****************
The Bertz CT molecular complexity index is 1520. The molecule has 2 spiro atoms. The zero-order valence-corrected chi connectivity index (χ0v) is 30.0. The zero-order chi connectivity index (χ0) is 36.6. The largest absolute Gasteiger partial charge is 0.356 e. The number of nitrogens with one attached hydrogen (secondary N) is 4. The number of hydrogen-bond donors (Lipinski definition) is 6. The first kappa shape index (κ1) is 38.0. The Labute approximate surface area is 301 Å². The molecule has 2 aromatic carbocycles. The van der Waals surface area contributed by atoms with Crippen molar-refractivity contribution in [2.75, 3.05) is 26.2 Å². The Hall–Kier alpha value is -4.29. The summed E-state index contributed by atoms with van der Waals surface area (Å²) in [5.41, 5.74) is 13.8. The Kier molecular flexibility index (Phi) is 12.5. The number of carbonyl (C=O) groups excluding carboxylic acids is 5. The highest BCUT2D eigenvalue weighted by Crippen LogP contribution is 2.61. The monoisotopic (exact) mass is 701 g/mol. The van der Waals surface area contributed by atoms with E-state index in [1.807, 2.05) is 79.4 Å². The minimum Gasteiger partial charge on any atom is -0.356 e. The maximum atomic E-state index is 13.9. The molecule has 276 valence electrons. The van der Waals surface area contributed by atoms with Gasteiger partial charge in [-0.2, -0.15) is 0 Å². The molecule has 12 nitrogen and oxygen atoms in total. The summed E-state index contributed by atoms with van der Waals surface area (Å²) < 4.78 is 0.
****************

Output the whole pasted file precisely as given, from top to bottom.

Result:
The Bertz CT molecular complexity index is 1520. The molecule has 2 spiro atoms. The zero-order valence-corrected chi connectivity index (χ0v) is 30.0. The zero-order chi connectivity index (χ0) is 36.6. The largest absolute Gasteiger partial charge is 0.356 e. The number of nitrogens with one attached hydrogen (secondary N) is 4. The number of hydrogen-bond donors (Lipinski definition) is 6. The first kappa shape index (κ1) is 38.0. The Labute approximate surface area is 301 Å². The molecule has 2 aromatic carbocycles. The van der Waals surface area contributed by atoms with Crippen molar-refractivity contribution in [2.75, 3.05) is 26.2 Å². The Hall–Kier alpha value is -4.29. The summed E-state index contributed by atoms with van der Waals surface area (Å²) in [5.41, 5.74) is 13.8. The Kier molecular flexibility index (Phi) is 12.5. The number of carbonyl (C=O) groups excluding carboxylic acids is 5. The highest BCUT2D eigenvalue weighted by Crippen LogP contribution is 2.61. The monoisotopic (exact) mass is 701 g/mol. The van der Waals surface area contributed by atoms with E-state index in [1.807, 2.05) is 79.4 Å². The minimum Gasteiger partial charge on any atom is -0.356 e. The maximum atomic E-state index is 13.9. The molecule has 276 valence electrons. The van der Waals surface area contributed by atoms with Gasteiger partial charge in [-0.2, -0.15) is 0 Å². The molecule has 12 nitrogen and oxygen atoms in total. The summed E-state index contributed by atoms with van der Waals surface area (Å²) < 4.78 is 0.